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Air resistance & Trajectory

  • Thread starter bomba923
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Mathematically, how would air resistance affect trajectory?
Suppose I shoot a cannonball with initial velocity [itex] v_0 [/itex] at an angle of elevation [tex] \theta [/tex]. Air resistance is a force antiparallel to velocity, represented by the equation (according to Barron's Physics C review book!) [itex] \vec F_{air} = - c \cdot \vec v [/itex], where [itex] c [/itex] is a constant SI-expressed in kg/sec.
Because the direction of velocity changes with [itex] t [/itex], so does, as well, the direction of air resistance. To represent its effect in the x & y directions, let [itex] \alpha [/itex] represent the instantaneous angle that [itex] \vec v [/itex] makes with the x-axis. Thus, using 2D Cartesian, I represent the velocities as
[tex] \left\{ \begin{gathered} \vec v_x = \left| {v_0 } \right|\cos \theta - t\left( {c \cdot \vec v} \right)\cos \alpha \hfill \\
\vec v_y = \left| {v_0 } \right|\sin \theta - t\left( {\vec g + c \cdot \vec v \cdot \sin \alpha } \right) \hfill \\ \end{gathered} \right\} [/tex]
*But how do I find y(t) and x(t) ? :redface: ?
 
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Answers and Replies

Tide
Science Advisor
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I think the equations you are looking for are:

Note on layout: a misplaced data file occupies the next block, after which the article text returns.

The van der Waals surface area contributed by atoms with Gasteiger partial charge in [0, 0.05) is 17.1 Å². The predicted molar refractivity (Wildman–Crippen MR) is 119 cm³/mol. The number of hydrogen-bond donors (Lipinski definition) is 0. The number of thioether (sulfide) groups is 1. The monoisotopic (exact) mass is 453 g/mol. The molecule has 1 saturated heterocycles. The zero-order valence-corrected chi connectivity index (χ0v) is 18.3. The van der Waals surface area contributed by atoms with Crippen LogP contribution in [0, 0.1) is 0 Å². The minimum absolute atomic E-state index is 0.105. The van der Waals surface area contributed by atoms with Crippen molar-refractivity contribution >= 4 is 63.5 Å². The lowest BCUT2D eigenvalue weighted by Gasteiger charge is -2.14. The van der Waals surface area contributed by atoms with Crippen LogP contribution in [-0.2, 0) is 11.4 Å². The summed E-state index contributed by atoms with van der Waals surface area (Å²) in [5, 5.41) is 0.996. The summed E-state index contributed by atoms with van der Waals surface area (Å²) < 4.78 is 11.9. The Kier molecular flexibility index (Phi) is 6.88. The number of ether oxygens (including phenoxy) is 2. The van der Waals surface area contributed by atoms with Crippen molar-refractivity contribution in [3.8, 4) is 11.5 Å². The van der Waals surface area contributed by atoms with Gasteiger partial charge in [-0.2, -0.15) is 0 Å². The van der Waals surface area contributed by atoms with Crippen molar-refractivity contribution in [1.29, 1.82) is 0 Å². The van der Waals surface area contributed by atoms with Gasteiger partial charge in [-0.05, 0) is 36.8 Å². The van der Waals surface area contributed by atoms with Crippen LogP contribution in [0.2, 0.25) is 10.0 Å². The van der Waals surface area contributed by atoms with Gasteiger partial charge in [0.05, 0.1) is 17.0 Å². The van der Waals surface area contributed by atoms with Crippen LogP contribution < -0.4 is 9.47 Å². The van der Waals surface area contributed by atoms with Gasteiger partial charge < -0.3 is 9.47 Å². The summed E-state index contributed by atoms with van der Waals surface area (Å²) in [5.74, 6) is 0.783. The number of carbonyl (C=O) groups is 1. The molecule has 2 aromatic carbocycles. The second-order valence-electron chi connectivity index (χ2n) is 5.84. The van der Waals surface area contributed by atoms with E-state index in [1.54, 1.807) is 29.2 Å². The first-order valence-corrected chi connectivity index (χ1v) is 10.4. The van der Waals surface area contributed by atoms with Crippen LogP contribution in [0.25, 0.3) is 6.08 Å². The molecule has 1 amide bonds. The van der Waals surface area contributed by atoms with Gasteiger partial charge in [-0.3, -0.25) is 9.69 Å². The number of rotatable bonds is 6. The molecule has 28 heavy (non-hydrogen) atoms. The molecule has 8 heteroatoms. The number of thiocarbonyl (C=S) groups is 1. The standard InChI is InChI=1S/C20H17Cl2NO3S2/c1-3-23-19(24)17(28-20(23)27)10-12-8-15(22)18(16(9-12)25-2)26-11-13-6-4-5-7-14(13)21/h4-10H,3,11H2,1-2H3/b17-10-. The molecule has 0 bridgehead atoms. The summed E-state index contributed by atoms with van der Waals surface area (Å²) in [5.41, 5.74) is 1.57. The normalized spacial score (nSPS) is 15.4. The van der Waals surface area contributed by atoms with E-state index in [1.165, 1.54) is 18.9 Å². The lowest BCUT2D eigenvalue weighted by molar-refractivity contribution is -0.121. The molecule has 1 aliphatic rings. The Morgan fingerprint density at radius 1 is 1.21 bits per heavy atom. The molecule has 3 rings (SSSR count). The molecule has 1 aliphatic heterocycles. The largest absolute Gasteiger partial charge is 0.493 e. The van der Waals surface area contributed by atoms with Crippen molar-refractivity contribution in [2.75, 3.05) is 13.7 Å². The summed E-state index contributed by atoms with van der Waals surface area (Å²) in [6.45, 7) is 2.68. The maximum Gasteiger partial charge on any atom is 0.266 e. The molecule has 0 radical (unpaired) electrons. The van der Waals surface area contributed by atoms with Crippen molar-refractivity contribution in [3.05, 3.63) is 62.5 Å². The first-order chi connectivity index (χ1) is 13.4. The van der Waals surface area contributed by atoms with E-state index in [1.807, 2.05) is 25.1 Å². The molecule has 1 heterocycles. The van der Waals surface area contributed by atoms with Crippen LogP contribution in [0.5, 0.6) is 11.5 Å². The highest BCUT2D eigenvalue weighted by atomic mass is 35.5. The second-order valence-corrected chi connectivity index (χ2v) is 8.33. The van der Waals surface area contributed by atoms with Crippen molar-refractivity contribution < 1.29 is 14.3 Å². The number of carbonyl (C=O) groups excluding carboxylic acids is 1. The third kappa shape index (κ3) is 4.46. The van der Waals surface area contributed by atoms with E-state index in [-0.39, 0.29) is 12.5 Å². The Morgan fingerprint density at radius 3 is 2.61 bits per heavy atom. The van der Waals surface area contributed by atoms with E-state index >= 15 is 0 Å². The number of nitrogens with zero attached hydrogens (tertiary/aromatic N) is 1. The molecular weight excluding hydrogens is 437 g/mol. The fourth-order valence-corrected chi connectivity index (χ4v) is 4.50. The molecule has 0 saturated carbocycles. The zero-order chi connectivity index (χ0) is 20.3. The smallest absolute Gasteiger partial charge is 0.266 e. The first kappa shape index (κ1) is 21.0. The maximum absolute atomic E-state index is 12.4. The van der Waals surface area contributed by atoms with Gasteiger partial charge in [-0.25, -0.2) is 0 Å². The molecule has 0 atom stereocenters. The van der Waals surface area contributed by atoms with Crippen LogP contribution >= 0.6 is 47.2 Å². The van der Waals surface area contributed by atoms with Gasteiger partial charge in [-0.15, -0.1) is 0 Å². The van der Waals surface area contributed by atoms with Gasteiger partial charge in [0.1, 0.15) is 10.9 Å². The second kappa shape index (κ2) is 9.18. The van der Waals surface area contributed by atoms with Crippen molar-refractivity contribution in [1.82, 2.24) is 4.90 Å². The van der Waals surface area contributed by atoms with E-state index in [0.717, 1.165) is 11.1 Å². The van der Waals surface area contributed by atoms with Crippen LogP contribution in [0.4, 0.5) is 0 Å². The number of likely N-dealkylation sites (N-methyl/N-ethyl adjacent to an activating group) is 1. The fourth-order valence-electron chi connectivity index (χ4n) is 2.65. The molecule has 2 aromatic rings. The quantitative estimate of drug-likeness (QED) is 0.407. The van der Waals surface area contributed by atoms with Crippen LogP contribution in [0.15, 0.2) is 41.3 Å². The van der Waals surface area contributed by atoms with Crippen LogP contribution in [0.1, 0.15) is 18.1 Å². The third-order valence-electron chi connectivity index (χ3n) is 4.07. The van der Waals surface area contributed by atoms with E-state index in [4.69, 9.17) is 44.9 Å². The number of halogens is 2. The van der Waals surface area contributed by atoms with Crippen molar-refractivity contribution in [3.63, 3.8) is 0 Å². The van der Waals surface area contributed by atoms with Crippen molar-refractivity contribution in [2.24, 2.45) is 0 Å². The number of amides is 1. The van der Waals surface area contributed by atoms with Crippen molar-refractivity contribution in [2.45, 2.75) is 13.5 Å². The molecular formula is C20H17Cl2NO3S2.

[tex]\frac {dv_x}{dt} = -c v_x[/tex]

[tex]\frac {dv_y}{dt} = -g - c v_y[/tex]

Try solving them for [itex]v_x[/itex] and [itex]v_y[/itex] and then integrating to find x and y.
 
Tide
Science Advisor
Homework Helper
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Try letting [itex]w = v_y + \frac {mg}{c}[/itex]. That should simplify things. Don't forget to transform back to [itex]v_y[/itex] when you're done.
 
732
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(Hehe-this got moved to homework "College level" yet this is not homework and I'm just a curious HS student:smile:)
Anyway, both differentials are simple enough, so considering mass properly (b/c initially I considered it improperly):
*Since [itex] v_{x,0} = v_0 \cos \theta [/itex],
[tex] m\frac{{dv_x }}{{dt}} = - cv_x \Rightarrow v_x = v_0 e^{ - ct/m} \cos \theta [/tex]
*Since [itex] v_{y,0} = v_0 \sin \theta [/itex],
[tex] m\frac{{dv_y }}{{dt}} = - mg - cv_y \Rightarrow v_y = \frac{m}{c}\left[ {\left( {g + cv_0 m^{ - 1} \sin \theta } \right)e^{ - ct/m} - g} \right] [/tex]
-----------------------------
Hmm...will trajectories affected by air resistance in the form [itex] \vec F_{air} = c \cdot \vec v [/itex] deviate from a parabolic shape? I integrated both [itex] v_x [/itex] and [itex] v_y [/itex] (where [itex] c \ne 0 [/itex]) with respect to time...and it appears that the trajectory deviates from a parabolic shape...hmm..
 
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